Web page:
Strictly Business Belmont University College of Business Administration

10Aug/12Off

A Brand Feeling Slighted Fights Back: Oddbins at Odds with LOCOG

The London Organizing Committee of the Olympic Games, or LOCOG for short, is the governing body actually responsible for putting on the Olympics in London. The cost of staging the Olympic games registers at over £2 billion and most of this cost is offset by corporate sponsorships. The privilege of commercially associating a business with the Olympic Games, however, comes at a steep price. A tier one domestic sponsorship costs around  £50 million. In order to raise the necessary funds, LOCOG’s chief executive, Paul Deighton, wants to generate over £700 million from domestic sponsorships that that allow for businesses to promote commercial messages in association with the games.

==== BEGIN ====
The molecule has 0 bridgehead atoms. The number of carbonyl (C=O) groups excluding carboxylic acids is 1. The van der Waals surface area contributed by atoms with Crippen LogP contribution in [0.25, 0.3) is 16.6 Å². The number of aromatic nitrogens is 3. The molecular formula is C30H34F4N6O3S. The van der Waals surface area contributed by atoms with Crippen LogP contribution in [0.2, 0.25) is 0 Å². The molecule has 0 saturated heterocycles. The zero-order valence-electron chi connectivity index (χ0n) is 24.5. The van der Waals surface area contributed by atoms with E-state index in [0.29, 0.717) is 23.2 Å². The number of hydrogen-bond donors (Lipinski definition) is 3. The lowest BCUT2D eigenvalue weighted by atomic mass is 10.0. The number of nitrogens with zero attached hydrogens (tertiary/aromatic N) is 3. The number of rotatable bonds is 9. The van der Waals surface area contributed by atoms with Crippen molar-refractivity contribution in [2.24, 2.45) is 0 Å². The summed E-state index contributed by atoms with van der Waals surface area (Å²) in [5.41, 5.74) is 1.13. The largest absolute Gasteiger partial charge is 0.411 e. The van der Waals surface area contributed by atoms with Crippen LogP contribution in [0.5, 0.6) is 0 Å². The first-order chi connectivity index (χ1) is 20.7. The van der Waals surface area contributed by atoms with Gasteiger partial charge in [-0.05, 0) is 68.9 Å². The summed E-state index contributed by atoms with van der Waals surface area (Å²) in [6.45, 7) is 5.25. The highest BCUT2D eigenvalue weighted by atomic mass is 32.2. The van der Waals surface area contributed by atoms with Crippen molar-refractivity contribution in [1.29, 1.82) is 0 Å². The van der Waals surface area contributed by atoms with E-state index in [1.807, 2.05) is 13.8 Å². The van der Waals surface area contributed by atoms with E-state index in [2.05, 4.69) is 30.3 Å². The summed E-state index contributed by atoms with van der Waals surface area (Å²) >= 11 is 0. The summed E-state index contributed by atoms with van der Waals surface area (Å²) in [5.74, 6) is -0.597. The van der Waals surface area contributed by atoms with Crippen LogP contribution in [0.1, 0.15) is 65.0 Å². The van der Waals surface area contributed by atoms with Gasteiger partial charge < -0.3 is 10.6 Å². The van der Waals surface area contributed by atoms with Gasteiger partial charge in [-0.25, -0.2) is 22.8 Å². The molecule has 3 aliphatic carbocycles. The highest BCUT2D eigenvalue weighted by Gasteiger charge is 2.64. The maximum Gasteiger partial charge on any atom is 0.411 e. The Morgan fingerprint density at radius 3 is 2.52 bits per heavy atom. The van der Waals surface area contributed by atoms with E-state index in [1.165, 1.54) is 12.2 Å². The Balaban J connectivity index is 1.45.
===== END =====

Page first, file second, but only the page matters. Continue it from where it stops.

Not all domestic businesses however are on board. In reaction to the marketing rules set out by LOCOG, Oddbins, headquartered in London, is executing a unique and controversial marketing campaign. Since Oddbins’ managing director Ayo Akintola does not have the capital necessary to meet the LOCOG’s fee for access to association rights, he has initiated a marketing stunt to draw attention to the matter, and hopefully generate some business in the process. For everyone who wears a brand not supporting the Olympics, Oddbins is offering a discount of 30%. Yes, that’s right, Oddbins will give you a discount for wearing Nike products, or using Mastercard instead of Visa, or showing a receipt for a Pepsi in their stores.

While this stunt is somewhat comical, in actuality it just might be brilliant. Perhaps, customers or other business owners who feel similar to Mr. Akintola will bless his stores with their patronage and help him on his way to generating the cash base needed to become a tiered sponsor of the Olympics the next time London hosts them. Hopefully, it won’t take the Olympic Committee another 64 years have London be their host; it might be too late for Mr. Akintola.

This post was submitted by Charlie Boyd, MBA Candidate

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